Thousands of mainland students flock to Hong Kong for SAT exams
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Mainland Chinese students flooded to Chep Lap Kok’s AsiaWorld-Expo early on Saturday morning, to take the SAT US college entrance exams, The Beijing News reported on Monday.
The event, organised by Beijing-based New Oriental Education, a company providing study-abroad services, drew thousands of mainland Chinese students seeking to break away from the ultra-competitive Gaokao – China’s own college entrance exam system.
Huge queues stretching several hundred metres wound round corners as concerned parents shuffled to and fro to find out the latest exam times and details for their children.
According to mainland media reports, an estimated 95 per cent of the candidates taking the tests were from mainland China, where SAT test centres are still non-existent.
Tour operators have been quick to cash in on the growing phenomenon in recent years, providing chartered buses shuttling them directly to test centres, hotel rooms and entire tour packages to students and parents, spawning a whole new industry dubbed “exam tourism”.
An exam package trip to the city would cost about 5,000 yuan (HK$6,200), according to the China Daily in a November article.
According to local media reports, from October 2007 to June 2008, up to 7,000 mainland students came to Hong Kong to take the exams. From October 2008 to June 2009, the figure had nearly doubled to more than 15,000.
The Hong Kong Examinations and Assessment Authority (HKEAA) estimates this figure will exceed 40,000 by the end of this year.
Two factors have been driving the mass exodus of mainland students abroad, Xiong Bingqi, deputy director of the 21st Century Education Research Institute in Beijing told The Beijing News. China’s burgeoning economic growth means more middle-income families can afford to send their children overseas to study.
The US-based Institute of International Education (IIE) estimates the number of mainland Chinese students attending US higher education institutions in the 2010-11 school year to have increased 23 per cent from 2009-10, totalling 157,600. In 2011-12, the figure rose again to 194,000, according to the IIE.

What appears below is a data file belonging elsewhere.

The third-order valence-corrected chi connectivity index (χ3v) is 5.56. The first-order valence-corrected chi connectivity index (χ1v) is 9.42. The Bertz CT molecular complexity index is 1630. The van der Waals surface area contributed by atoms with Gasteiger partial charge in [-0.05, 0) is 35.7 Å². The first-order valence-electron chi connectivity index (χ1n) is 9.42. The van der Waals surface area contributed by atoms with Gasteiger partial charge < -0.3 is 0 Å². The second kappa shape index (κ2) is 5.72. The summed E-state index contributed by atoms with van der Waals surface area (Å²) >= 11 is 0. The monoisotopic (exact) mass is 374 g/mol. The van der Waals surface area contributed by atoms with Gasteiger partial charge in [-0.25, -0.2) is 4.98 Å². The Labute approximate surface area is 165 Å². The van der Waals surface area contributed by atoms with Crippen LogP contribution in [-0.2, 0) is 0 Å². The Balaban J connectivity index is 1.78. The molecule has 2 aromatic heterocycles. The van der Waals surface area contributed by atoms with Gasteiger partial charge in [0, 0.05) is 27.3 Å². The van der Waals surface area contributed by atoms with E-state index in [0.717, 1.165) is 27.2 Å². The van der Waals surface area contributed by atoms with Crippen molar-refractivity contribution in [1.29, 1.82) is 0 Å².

Half of all mainland students studying abroad do so in the US, according to New Oriental Education.
Increasing numbers of parents and students are opting out of China’s high-stakes Gaokao, the mainland’s one and only do-or-die college entrance exam system, which has been the subject of heated debate in recent years due to a caste-based system.
Chinese netizens were quick voice their opinions.
"Some migrant workers don’t seem to have a choice," said one user on microblogging site Sina Weibo. "They have no choice but to pay a lot of money to take the SATs and study abroad, since they can’t get fair access to the [Gaokao] college entrance examinations at home."
The current policy allows students from major Chinese cities like Beijing and Shanghai to get into better universities even with scores significantly lower than those of their counterparts in other provinces. Migrant workers without urban Hukou – China’s household registration system – find it much harder to get in.
“Students who take these [SAT] exams are just afraid of competition,” said another Weibo user.
Correction: An earlier version of this story incorrectly stated the number of mainland students studying in the US. The story has been corrected.